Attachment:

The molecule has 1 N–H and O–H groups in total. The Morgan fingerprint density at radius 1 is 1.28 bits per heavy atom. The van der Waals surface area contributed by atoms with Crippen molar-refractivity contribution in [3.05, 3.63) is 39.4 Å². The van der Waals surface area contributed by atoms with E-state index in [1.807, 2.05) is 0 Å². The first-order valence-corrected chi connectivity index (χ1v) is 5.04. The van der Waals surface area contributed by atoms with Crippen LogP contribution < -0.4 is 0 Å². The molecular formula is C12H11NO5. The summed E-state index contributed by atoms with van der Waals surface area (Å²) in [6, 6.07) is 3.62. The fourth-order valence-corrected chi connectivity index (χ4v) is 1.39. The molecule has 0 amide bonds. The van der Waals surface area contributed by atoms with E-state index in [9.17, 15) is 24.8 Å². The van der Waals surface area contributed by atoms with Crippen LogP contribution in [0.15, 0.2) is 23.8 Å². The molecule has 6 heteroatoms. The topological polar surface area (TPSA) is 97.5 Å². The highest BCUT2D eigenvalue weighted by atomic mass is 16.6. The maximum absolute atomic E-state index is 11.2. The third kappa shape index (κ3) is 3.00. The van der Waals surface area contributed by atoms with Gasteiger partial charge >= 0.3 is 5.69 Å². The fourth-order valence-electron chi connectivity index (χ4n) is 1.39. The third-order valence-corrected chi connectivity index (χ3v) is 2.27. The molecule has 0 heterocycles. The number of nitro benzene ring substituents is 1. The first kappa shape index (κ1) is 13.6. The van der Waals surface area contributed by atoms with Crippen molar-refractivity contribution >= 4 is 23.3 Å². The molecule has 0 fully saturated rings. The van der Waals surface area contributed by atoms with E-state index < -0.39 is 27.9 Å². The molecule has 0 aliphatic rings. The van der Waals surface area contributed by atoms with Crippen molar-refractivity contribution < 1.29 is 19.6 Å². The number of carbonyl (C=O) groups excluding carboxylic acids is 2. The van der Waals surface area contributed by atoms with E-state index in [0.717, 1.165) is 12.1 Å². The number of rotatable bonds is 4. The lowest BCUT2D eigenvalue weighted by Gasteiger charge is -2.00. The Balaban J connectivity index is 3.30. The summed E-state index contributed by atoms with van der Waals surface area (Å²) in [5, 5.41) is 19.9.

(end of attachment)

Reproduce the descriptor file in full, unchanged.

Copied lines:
The molecule has 1 N–H and O–H groups in total. The Morgan fingerprint density at radius 1 is 1.28 bits per heavy atom. The van der Waals surface area contributed by atoms with Crippen molar-refractivity contribution in [3.05, 3.63) is 39.4 Å². The van der Waals surface area contributed by atoms with E-state index in [1.807, 2.05) is 0 Å². The first-order valence-corrected chi connectivity index (χ1v) is 5.04. The van der Waals surface area contributed by atoms with Crippen LogP contribution < -0.4 is 0 Å². The molecular formula is C12H11NO5. The summed E-state index contributed by atoms with van der Waals surface area (Å²) in [6, 6.07) is 3.62. The fourth-order valence-corrected chi connectivity index (χ4v) is 1.39. The molecule has 0 amide bonds. The van der Waals surface area contributed by atoms with E-state index in [9.17, 15) is 24.8 Å². The van der Waals surface area contributed by atoms with Crippen LogP contribution in [0.15, 0.2) is 23.8 Å². The molecule has 6 heteroatoms. The topological polar surface area (TPSA) is 97.5 Å². The highest BCUT2D eigenvalue weighted by atomic mass is 16.6. The maximum absolute atomic E-state index is 11.2. The third kappa shape index (κ3) is 3.00. The van der Waals surface area contributed by atoms with Gasteiger partial charge >= 0.3 is 5.69 Å². The fourth-order valence-electron chi connectivity index (χ4n) is 1.39. The third-order valence-corrected chi connectivity index (χ3v) is 2.27. The molecule has 0 heterocycles. The number of nitro benzene ring substituents is 1. The first kappa shape index (κ1) is 13.6. The van der Waals surface area contributed by atoms with Crippen molar-refractivity contribution >= 4 is 23.3 Å². The molecule has 0 fully saturated rings. The van der Waals surface area contributed by atoms with E-state index < -0.39 is 27.9 Å². The molecule has 0 aliphatic rings. The van der Waals surface area contributed by atoms with Crippen molar-refractivity contribution < 1.29 is 19.6 Å². The number of carbonyl (C=O) groups excluding carboxylic acids is 2. The van der Waals surface area contributed by atoms with E-state index in [0.717, 1.165) is 12.1 Å². The number of rotatable bonds is 4. The lowest BCUT2D eigenvalue weighted by Gasteiger charge is -2.00. The Balaban J connectivity index is 3.30. The summed E-state index contributed by atoms with van der Waals surface area (Å²) in [5, 5.41) is 19.9.